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I'm working on the UART communication of PIC18F4520. I have tried simulating the code on ISIS proteus and then also checked the real time result. One thing I am quite confused about is that the characters I get from the two i.e. simulation and the experiment are not the same. I have no confirmation of this but still wondering if it is possible that for every other machine, ASCII characters are interpreted differently. Is this possible..?

void main(void)
{
    unsigned char r;
    TRISB=0;
    // configure USART
    OpenUSART( USART_TX_INT_OFF  &
         USART_RX_INT_OFF  &
         USART_ASYNCH_MODE &
         USART_EIGHT_BIT   &
         USART_CONT_RX     &
         USART_BRGH_HIGH,
         5 );
    r='y';
    while(1)
    {
        putcUSART(r);    
        while (BusyUSART());            
        r=ReadUSART();
        PORTB=r;
    }
    CloseUSART();
}

The output has been shown in this snapshot:

enter image description here

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    \$\begingroup\$ Can you share your code and the results you got from the simulation and the experiment? Also, what software did you use in the experiment? \$\endgroup\$ – user17592 Apr 13 '13 at 10:36
  • \$\begingroup\$ following is my code. I am sending a 'y' continuously while expecting an input from PC. but what i get on the PC is this strange character repeating. \$\endgroup\$ – Umer Huzaifa Apr 13 '13 at 11:30
  • \$\begingroup\$ Code starts: #include <p18F4520.h> #include <usart.h> void main(void) { unsigned char r; TRISB=0; // configure USART OpenUSART( USART_TX_INT_OFF & USART_RX_INT_OFF & USART_ASYNCH_MODE & USART_EIGHT_BIT & USART_CONT_RX & USART_BRGH_HIGH, 5 ); r='y'; l: while(1) { putcUSART(r); while (BusyUSART()); r=ReadUSART(); PORTB=r; } goto l; CloseUSART(); } Code Ends. \$\endgroup\$ – Umer Huzaifa Apr 13 '13 at 11:31
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    \$\begingroup\$ Yo, you can edit your question ;) please add the code to your question, prefixed with four spaces on each line so that it will get highlighted. \$\endgroup\$ – user17592 Apr 13 '13 at 11:31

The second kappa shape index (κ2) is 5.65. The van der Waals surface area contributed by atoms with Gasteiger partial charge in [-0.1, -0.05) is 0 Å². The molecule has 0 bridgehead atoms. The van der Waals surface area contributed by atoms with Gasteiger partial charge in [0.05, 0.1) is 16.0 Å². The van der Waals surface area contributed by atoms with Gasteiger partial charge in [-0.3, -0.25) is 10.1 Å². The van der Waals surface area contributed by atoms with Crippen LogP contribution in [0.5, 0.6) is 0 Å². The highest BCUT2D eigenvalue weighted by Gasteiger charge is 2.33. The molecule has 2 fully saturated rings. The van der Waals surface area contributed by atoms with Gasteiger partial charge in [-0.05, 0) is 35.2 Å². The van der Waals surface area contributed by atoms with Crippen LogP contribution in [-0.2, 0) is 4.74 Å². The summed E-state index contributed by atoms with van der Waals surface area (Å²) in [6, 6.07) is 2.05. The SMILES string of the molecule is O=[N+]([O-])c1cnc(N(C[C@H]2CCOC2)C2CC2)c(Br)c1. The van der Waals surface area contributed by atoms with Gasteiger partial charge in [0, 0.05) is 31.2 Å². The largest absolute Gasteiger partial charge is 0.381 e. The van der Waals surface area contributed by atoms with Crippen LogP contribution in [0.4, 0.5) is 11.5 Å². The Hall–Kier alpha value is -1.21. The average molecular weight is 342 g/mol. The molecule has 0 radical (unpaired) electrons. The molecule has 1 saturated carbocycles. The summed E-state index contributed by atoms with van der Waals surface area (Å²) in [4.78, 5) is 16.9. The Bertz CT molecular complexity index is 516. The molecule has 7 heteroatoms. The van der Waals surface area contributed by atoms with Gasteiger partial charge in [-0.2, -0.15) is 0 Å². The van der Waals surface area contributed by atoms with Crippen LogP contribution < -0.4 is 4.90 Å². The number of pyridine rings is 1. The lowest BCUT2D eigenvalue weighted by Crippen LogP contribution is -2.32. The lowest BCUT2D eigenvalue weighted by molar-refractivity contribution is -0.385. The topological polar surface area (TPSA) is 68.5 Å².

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    \$\begingroup\$ Sure about all the & for OpenUSART? I usually use a | to or bits into a byte, but I am unfamiliar with PIC and this function call. \$\endgroup\$ – jippie Apr 13 '13 at 14:13
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No, since it's an encoding standard, if set to ASCII the hex values should mostly be interpreted the same on any machine. The printable A-Z, a-z and numeric characters should be reliable, but as Chris notes in the comments there can be differences with other codes and the extended set.

If you are getting different results between simulation and real life, then it's likely you have set things up incorrectly. Check your baud rates, stop/parity bits, handshaking, and also that the terminal program is actually set to ASCII (i.e. not displaying in hex/octal/binary)

For reference here is an ASCII table.

EDIT - now you have added the code, I see another issue. You set the variable r = 'y', but then read the UART and store the result in this variable, overwriting it. This means the code will only send a y on the first loop. Use a separate variable to read into if yu don't want this to happen (or reset to y within the loop each time)

Something like this:

void main(void)
{
    unsigned char r;
    unsigned char t;

    TRISB=0;
    // configure USART
    OpenUSART( USART_TX_INT_OFF  &
         USART_RX_INT_OFF  &
         USART_ASYNCH_MODE &
         USART_EIGHT_BIT   &